A major issue in the debate on the deep history of mankind is what came first? Was it tones of sound; a paleolithic form of music? Was it what passed for language as a means of communication rather than arm waving and shouting like that of our new age leaders?
A link takes us to what is claimed to be the first known tune from recorded music from a clay tablet found in Syria. It takes a little time to load but then scroll down to the video Ancient Lyre to hear what it sounds like, it takes two minutes.
This is the first known tune, and does not sound too far away from many of our present forms of music, it seems familiar to several pieces. Did I hear a hint of "Danny Boy"? But who liked what music and what might it have done for their thinking, work or influences?
This longer in depth article by Mark Lindley on Marx and Engels in Music in the Monthly Review of 18 August 2010 is an attempt to work out what music they listened to, liked and how it may have fitted in with their ideas.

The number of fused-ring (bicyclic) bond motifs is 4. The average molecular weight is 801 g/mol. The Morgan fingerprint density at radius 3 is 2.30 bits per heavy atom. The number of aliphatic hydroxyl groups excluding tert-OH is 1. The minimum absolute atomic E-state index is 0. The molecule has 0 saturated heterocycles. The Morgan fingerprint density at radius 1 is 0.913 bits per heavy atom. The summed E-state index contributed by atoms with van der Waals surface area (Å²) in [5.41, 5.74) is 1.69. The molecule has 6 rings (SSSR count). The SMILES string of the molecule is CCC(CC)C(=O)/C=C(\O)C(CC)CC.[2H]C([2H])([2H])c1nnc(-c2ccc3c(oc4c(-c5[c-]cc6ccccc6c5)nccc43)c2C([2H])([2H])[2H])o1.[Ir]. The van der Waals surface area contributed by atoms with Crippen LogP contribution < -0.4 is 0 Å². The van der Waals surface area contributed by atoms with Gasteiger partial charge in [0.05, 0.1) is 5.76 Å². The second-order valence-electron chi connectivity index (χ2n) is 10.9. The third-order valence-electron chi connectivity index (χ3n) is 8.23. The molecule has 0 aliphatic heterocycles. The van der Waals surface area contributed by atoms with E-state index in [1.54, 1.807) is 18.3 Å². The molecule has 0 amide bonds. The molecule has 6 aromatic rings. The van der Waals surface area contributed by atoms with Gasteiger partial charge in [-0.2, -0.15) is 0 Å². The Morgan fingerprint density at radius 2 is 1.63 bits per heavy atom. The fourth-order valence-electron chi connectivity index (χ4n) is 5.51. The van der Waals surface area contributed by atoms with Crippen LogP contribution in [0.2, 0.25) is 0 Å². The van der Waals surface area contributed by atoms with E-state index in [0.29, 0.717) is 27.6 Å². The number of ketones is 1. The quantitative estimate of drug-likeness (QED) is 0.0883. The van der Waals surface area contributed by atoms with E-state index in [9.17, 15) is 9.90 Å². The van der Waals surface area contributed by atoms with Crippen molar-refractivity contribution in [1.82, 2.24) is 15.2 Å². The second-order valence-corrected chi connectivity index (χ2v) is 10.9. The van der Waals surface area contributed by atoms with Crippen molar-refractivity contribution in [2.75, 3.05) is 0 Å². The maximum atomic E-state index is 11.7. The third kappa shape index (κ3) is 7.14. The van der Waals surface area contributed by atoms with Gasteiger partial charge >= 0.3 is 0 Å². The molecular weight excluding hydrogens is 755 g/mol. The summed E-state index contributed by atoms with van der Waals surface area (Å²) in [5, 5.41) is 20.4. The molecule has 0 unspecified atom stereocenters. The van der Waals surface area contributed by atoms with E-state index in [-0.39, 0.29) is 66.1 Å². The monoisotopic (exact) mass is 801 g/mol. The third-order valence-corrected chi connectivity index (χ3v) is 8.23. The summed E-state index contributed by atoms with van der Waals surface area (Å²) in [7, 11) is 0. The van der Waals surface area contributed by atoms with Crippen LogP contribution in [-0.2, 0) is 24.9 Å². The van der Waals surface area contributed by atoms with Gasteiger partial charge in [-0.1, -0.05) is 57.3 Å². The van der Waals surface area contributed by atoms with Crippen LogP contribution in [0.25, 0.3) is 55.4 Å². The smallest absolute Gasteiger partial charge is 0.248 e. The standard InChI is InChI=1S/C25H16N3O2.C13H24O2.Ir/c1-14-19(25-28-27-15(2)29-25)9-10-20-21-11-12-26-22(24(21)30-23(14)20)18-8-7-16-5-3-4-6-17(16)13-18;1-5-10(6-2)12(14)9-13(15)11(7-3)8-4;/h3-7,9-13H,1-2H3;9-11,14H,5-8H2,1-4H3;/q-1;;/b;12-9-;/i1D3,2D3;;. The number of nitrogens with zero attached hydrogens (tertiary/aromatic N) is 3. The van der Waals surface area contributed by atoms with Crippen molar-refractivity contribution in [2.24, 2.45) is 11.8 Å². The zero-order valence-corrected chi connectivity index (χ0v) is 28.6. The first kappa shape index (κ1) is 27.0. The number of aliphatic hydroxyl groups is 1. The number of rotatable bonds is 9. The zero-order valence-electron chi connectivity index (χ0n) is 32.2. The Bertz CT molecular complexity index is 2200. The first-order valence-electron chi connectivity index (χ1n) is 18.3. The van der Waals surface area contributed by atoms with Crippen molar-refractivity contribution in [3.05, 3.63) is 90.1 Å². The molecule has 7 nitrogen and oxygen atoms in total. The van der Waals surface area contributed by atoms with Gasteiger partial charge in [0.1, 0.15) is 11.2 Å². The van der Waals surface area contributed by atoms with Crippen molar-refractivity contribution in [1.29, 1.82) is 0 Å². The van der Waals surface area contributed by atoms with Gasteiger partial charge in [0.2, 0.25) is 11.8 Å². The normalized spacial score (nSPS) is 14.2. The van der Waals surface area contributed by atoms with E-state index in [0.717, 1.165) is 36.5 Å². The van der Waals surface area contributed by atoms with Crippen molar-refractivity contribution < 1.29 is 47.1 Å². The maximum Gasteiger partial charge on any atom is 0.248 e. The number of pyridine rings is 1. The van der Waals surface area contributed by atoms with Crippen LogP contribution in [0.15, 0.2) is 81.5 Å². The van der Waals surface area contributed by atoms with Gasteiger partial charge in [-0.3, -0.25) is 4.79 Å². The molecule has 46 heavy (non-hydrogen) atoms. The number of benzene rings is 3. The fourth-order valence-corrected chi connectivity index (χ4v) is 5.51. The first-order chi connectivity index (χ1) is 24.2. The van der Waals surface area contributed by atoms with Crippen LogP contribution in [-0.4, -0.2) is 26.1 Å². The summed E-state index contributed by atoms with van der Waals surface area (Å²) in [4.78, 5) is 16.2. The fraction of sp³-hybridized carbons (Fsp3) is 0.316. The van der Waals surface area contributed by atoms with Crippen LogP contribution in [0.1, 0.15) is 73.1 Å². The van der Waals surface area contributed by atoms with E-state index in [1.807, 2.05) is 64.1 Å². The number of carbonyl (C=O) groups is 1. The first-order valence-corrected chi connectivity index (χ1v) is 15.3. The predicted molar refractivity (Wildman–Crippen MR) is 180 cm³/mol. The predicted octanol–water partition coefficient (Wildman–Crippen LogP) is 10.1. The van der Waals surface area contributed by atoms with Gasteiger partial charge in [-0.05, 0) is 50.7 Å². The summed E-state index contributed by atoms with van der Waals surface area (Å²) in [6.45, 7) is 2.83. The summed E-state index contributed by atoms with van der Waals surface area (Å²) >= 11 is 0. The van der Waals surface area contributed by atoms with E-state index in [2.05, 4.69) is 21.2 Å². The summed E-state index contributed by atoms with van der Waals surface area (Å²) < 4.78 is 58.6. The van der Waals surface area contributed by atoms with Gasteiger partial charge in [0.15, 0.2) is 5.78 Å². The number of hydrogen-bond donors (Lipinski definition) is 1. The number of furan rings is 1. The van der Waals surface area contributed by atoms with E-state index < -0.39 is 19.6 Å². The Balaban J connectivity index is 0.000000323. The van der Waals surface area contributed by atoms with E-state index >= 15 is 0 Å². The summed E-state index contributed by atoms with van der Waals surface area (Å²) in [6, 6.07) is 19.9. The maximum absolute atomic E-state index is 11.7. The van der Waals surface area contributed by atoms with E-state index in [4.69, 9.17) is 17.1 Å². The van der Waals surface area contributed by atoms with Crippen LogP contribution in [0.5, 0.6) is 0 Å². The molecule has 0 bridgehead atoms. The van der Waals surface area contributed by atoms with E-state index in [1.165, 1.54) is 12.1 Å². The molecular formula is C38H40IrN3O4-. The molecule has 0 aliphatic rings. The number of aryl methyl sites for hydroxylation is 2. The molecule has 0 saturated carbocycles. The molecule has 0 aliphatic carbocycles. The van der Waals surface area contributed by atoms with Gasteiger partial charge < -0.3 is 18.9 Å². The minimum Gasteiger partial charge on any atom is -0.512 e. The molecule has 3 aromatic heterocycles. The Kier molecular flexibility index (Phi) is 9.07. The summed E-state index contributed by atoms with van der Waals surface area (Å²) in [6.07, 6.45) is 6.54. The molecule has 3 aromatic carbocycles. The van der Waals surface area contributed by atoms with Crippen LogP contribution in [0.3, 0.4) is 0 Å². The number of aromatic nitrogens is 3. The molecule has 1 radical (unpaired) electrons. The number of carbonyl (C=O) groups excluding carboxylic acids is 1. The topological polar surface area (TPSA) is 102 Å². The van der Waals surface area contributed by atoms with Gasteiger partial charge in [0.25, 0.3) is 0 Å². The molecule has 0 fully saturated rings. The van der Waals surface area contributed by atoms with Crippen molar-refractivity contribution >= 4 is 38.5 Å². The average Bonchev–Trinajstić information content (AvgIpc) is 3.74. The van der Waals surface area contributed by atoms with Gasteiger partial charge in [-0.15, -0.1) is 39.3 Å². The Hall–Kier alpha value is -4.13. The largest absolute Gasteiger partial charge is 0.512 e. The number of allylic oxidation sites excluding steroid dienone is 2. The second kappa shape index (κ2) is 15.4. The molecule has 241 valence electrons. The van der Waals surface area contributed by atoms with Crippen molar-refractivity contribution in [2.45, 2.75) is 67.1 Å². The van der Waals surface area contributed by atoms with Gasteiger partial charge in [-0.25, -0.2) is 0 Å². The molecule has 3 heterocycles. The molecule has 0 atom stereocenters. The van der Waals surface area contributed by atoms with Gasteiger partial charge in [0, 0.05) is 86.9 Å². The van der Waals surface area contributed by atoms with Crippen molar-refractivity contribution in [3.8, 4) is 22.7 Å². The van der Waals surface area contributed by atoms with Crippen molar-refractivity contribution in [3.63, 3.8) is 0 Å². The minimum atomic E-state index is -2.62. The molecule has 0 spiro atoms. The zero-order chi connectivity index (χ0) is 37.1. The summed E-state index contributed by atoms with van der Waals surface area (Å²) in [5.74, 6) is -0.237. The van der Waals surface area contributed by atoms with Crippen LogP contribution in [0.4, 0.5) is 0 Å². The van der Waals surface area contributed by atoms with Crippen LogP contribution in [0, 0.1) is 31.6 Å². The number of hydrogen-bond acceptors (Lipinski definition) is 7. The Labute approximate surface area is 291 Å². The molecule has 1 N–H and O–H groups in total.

Reading it made me wonder if these thinkers of our futures and explainers of the past might have benefited from a few nights in the popular music halls with the workers, brass band concerts, hymns ancient and modern, military bands, ballroom dancing and for history all the many and various folk tunes and songs to hand.
Here is my two minutes from Fisherman's Friends and given the number and nature of the mariners in the DNA it is no surprise. Mrs. Thatcher was a great fan of Giacomo Puccini's, especially "Turandot", see the picture above from Covent Garden. She was still clapping when we made for the exits.
Marx seeing Wagner as the music of the future gives pause for thought.
Who else was a great fan of Wagner's?